Several types of chemotherapy, each with its own mechanism of action and side effects, are available for cancer. Many new drugs have greater efficacy and less toxicity than first-generation chemotherapy from 50 years ago. But much of the improvement in efficacy and toxicity is greater knowledge about how to deliver these drugs, including optimal dose and frequency of dose, alone and in combination.

Chemotherapy is used in several ways. It can be given as the primary—or main—treatment for some cancers, such as lymphoma and leukemia. Oncologists have also discovered chemotherapy given after surgery, known as adjuvant therapy, can often dramatically improve survival and delay disease progression. Neoadjuvant chemotherapy is given before surgery, and often shrinks tumors enough to permit less extensive operations. In situations when cancer is not curable, palliative chemotherapy can often reduce symptoms caused by tumors.

Below are some of the most comonly used classes of chemotherapy agents:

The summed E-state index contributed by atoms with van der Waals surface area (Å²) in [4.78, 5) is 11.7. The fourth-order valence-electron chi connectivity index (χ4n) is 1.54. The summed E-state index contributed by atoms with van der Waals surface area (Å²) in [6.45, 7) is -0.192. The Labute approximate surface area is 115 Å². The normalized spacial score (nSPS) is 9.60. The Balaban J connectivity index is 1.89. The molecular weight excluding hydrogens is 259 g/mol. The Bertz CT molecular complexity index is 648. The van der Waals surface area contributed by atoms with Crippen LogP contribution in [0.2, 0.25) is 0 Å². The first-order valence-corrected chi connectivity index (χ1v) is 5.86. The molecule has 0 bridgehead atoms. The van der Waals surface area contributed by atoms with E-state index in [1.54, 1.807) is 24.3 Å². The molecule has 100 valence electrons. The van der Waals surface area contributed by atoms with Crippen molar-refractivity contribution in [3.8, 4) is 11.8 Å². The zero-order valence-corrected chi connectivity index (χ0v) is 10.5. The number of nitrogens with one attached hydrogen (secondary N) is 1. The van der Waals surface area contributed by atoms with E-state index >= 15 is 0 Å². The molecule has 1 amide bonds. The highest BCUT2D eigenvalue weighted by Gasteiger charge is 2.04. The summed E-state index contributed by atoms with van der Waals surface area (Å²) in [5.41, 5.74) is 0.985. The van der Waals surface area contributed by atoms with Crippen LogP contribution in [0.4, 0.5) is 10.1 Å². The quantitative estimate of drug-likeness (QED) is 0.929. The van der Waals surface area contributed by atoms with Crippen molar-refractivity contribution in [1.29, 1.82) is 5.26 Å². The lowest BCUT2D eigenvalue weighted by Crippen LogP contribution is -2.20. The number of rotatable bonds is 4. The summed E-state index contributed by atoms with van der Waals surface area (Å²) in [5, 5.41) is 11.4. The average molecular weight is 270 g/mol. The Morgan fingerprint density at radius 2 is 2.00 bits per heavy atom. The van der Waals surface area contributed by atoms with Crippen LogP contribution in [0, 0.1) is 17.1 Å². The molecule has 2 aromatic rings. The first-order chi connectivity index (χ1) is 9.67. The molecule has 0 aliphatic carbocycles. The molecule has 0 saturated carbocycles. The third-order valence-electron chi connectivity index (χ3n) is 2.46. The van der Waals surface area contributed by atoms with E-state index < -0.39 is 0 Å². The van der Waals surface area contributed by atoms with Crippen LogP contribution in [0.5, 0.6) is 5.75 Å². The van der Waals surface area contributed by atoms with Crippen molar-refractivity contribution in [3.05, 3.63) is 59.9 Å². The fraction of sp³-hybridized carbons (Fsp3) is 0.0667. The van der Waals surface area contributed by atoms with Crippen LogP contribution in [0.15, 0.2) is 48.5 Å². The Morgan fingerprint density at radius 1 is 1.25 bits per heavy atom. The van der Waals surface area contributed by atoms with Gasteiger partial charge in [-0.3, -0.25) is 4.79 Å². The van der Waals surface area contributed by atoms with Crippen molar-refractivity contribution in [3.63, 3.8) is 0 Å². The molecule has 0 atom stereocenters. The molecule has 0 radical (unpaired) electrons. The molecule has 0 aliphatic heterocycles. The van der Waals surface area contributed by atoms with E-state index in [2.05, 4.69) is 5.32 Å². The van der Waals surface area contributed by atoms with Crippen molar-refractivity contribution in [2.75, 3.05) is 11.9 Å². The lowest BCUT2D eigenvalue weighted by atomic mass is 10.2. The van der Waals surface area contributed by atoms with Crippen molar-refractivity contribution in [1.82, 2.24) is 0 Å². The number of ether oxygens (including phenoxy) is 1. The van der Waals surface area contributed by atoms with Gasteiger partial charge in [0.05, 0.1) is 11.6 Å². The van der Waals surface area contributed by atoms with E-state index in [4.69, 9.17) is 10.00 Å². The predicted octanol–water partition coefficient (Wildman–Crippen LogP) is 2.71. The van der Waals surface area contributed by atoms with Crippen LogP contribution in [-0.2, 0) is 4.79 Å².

Mitotic inhibitors can either disrupt mitosis, a type of cell division, or block enzymes from producing proteins needed for cell growth. Mitotic inhibitors, including taxanes, such as Taxol® (paclitaxel) and Taxotere® (docetaxel), and a class of drugs called vinca alkaloids, treat several solid tumors, lymphoma and leukemia. These drugs include Velban® (vinblastine) and Oncovin® (vincristine) and are known for their potential to cause peripheral nerve damage, which can be a dose-limiting side effect.

Alkylating agents are active against bloodrelated cancers, such as non-Hodgkin’s lymphoma, Hodgkin’s disease, chronic leukemias and multiple myeloma, but are also effective in breast, ovarian and lung cancer. Cisplatin, Cytoxan® (cyclophosphamide) and Ifex® (ifosfamide) are alkylating agents that work by damaging the DNA of cancer cells to prevent them from dividing and multiplying.